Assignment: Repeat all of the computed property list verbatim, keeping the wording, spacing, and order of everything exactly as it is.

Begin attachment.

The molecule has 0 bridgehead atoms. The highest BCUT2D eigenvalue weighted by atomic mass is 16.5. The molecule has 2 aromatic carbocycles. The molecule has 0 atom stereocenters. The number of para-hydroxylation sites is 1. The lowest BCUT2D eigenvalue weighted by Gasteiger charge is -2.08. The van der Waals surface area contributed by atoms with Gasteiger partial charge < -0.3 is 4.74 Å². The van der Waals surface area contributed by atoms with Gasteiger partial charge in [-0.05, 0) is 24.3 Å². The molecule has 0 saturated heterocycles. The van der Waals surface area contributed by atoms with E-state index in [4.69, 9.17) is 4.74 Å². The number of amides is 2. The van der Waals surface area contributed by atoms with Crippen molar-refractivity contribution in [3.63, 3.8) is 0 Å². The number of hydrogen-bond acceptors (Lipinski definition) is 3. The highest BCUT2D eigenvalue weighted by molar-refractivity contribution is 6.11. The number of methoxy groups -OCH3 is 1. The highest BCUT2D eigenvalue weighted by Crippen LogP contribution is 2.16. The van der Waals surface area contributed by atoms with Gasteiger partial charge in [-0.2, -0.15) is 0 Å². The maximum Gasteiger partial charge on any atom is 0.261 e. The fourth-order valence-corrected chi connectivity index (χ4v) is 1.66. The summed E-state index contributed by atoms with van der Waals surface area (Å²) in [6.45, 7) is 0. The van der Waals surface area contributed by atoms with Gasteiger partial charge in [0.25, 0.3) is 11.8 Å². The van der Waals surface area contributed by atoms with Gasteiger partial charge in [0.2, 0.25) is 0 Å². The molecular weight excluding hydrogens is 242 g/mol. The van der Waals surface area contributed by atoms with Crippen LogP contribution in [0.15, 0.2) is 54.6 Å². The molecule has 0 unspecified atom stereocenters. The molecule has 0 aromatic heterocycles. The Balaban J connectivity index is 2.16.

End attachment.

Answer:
The molecule has 0 bridgehead atoms. The highest BCUT2D eigenvalue weighted by atomic mass is 16.5. The molecule has 2 aromatic carbocycles. The molecule has 0 atom stereocenters. The number of para-hydroxylation sites is 1. The lowest BCUT2D eigenvalue weighted by Gasteiger charge is -2.08. The van der Waals surface area contributed by atoms with Gasteiger partial charge < -0.3 is 4.74 Å². The van der Waals surface area contributed by atoms with Gasteiger partial charge in [-0.05, 0) is 24.3 Å². The molecule has 0 saturated heterocycles. The van der Waals surface area contributed by atoms with E-state index in [4.69, 9.17) is 4.74 Å². The number of amides is 2. The van der Waals surface area contributed by atoms with Crippen molar-refractivity contribution in [3.63, 3.8) is 0 Å². The number of hydrogen-bond acceptors (Lipinski definition) is 3. The highest BCUT2D eigenvalue weighted by molar-refractivity contribution is 6.11. The number of methoxy groups -OCH3 is 1. The highest BCUT2D eigenvalue weighted by Crippen LogP contribution is 2.16. The van der Waals surface area contributed by atoms with Gasteiger partial charge in [-0.2, -0.15) is 0 Å². The maximum Gasteiger partial charge on any atom is 0.261 e. The fourth-order valence-corrected chi connectivity index (χ4v) is 1.66. The summed E-state index contributed by atoms with van der Waals surface area (Å²) in [6.45, 7) is 0. The van der Waals surface area contributed by atoms with Gasteiger partial charge in [0.25, 0.3) is 11.8 Å². The van der Waals surface area contributed by atoms with Gasteiger partial charge in [0.2, 0.25) is 0 Å². The molecular weight excluding hydrogens is 242 g/mol. The van der Waals surface area contributed by atoms with Crippen LogP contribution in [0.15, 0.2) is 54.6 Å². The molecule has 0 unspecified atom stereocenters. The molecule has 0 aromatic heterocycles. The Balaban J connectivity index is 2.16.